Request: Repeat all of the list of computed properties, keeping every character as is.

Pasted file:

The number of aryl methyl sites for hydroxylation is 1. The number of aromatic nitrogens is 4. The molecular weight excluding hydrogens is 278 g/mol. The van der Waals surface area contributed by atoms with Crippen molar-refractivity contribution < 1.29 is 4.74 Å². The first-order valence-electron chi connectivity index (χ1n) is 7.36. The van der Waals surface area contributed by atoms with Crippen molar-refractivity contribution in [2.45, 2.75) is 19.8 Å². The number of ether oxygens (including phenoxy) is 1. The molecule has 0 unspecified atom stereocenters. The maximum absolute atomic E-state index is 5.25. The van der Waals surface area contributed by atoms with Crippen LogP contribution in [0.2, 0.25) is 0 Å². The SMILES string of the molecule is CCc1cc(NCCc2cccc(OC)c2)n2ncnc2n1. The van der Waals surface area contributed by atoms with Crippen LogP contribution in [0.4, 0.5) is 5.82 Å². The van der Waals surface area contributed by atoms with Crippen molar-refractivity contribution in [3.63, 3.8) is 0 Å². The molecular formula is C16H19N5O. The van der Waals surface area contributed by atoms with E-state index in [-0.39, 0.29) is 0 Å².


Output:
The number of aryl methyl sites for hydroxylation is 1. The number of aromatic nitrogens is 4. The molecular weight excluding hydrogens is 278 g/mol. The van der Waals surface area contributed by atoms with Crippen molar-refractivity contribution < 1.29 is 4.74 Å². The first-order valence-electron chi connectivity index (χ1n) is 7.36. The van der Waals surface area contributed by atoms with Crippen molar-refractivity contribution in [2.45, 2.75) is 19.8 Å². The number of ether oxygens (including phenoxy) is 1. The molecule has 0 unspecified atom stereocenters. The maximum absolute atomic E-state index is 5.25. The van der Waals surface area contributed by atoms with Crippen LogP contribution in [0.2, 0.25) is 0 Å². The SMILES string of the molecule is CCc1cc(NCCc2cccc(OC)c2)n2ncnc2n1. The van der Waals surface area contributed by atoms with Crippen LogP contribution in [0.4, 0.5) is 5.82 Å². The van der Waals surface area contributed by atoms with Crippen molar-refractivity contribution in [3.63, 3.8) is 0 Å². The molecular formula is C16H19N5O. The van der Waals surface area contributed by atoms with E-state index in [-0.39, 0.29) is 0 Å².